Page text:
03 April 2011

Escaping Profligacy

One of the things that has been bothering me, in a ghosts-of-Scottish-ancestors sort of way, is that going out and getting the Experiment was expensive. So I've been somewhat grimly expecting to be paying the usual 10x for 10% worth of improvement at the top of a utility curve, at which point I would have to admit to myself that I was being Profligate. (Profligacy is not, precisely, a sin, but one couldn't possibly defend making a habit of it.)

Then March[1] elected to be full of snow, sleet, and similar gloptastic behaviors, and I managed to sprain my right ankle and tear my right calf muscle in a completely un-bicycle related way, so there was this decided pause between getting the Experiment and actually being able to go for a ride.

I got to end the pause this weekend; a 13.7 km loop to the LBS for a bell (the good councilors of the City of Toronto have seen fit to make not having a bell on your bike a ticket-able offence, and it's a substantial ticket) on Saturday and a 37 km loop down to Tommy Thompson to look for the adult male King Eider currently reported as recovering from being very, very lost in Cell 3 on Sunday.

So I knew the Experiment fit; that was obvious from the ride-round-the-parking-lot part of picking it up. That was, after all, pretty much the point; not having to worry about heel strikes on the panniers, and hopefully getting less fatigue out of the whole position-on-the-bike thing.

What I didn't know is that it would be easier to pedal; SRAM Apex is about one notch better as a drive train than the Shimano Tiagra on the town bike, but that shouldn't be worth 3 or 4 kph. (Probably more; I went floating through 30 kph on the flat during the early part of the Sunday AM ride, and I'm in no kind of shape. That would have been a distinct struggle on the town bike.) The Apex gearing, by the by, seems highly suitable to my riding style; I hope I still think that after another month or two, but for now it seems like a good decision.

I also didn't know I'd go 15 km without feeling like there was any need to change hand positions; some of that has to be the notably gooshy bar tape, but wow. That's a huge change from any previous bicycle I've had.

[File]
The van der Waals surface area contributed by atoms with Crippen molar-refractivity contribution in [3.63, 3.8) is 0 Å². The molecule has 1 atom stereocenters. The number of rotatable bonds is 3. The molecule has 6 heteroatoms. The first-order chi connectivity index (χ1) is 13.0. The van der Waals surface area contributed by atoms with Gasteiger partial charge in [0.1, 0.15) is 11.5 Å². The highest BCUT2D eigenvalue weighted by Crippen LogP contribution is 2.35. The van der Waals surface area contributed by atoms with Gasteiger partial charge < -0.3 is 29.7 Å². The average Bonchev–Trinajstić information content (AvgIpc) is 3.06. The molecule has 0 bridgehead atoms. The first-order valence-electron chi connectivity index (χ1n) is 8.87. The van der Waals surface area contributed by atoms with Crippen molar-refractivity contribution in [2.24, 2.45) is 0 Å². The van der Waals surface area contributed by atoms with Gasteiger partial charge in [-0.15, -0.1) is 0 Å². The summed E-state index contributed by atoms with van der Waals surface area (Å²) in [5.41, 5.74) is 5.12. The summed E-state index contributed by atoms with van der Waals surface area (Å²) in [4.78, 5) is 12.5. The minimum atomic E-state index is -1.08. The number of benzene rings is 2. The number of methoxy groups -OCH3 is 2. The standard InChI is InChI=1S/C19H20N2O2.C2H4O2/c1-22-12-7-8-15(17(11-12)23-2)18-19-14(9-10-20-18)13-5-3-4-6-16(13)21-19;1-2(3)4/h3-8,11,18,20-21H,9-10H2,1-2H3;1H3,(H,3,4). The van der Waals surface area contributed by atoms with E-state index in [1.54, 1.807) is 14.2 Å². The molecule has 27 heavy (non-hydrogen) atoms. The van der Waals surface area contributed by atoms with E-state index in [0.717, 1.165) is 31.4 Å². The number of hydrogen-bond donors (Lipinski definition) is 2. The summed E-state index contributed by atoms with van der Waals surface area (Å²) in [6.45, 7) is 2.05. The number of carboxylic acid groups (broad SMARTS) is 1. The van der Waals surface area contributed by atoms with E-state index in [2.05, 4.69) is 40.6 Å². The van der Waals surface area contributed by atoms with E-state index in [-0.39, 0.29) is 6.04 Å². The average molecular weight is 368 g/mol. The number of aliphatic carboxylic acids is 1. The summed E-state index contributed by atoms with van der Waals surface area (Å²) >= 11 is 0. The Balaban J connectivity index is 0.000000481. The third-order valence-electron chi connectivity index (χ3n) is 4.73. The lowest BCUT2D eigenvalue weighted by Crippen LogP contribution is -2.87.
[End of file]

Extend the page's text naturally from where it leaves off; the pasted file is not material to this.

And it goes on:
So, perhaps I haven't been profligate; this is seeming like a qualitative, rather than a quantitative, improvement.

I did see the King Eider, and a bunch of other ducks.  I ran into a surprising number of birders from the TOC in the process, too.

 I also discovered that the fairly light carbon tripod I use for the scope has undergone a certain degree of de-lamination in the centre column. This is probably due to pushing its load rating a bit with a large gimbal head and hefty scope, but it ought to have been well within the load rating. I'm not delighted about the tripod, but it does make me feel a lot less like an irrational twitchy person about going with a steel fork for the Experiment.  (I'm also pretty darn pleased I didn't make this discovery due to the scope, gimbal and all, falling off.)

And, hey, finally got in some actual bike riding.

Don't seem to be getting any complaints from the unhappy ankle, either.

[1] tonight's forecast, very likely true from looking out the window, is for between 10 and 20 mm of rain or wet snow or it can't quite make up its mind, followed by 5 to 10 mm of rain on Monday. [2] Sunday morning was lovely, though.

[2] various persons with basements aren't going to like this. it's possible various subway stations aren't going to like this.


Janice in GA said...

Delighted to hear the new bike feels good to ride. Going faster = also a plus.

So far, so good, right?

orc said...

There are a couple of things that keep the bike from being frivolous;

first, you're not going to get that sort of geometry from a stock frame, so you're stuck with a custom one,

and second, unless you're intending to spend several thousand miles and lots of shop time dialing in the fit, a good framebuilder will be able to get you most of the way to what you need.

And none of this stuff is particularly cheap. That's just the way it is.

Graydon said...

Janice --

So far, so very happy, really.

Even if I am going to have to Do Something about the interaction of the cross-top brake levers and the front bag mounts.

Orc --

Agreed on the lack of frivolity.

The thing -- I did not express this well -- that sets off the profligacy tick is that I made a major purchase and made no attempt to optimize cost whatsoever. The results are good, but there's a little voice in my head that's trying to assert I just got lucky and must not make a habit of not optimizing cost.

And, gods, geometry. Hugh Black sets seat heights with a tape measure. The result was a bike that fit, really fit. It was highly surreal when I picked it up and it's still somewhat surreal. (In another 500 km it will probably be normal. :)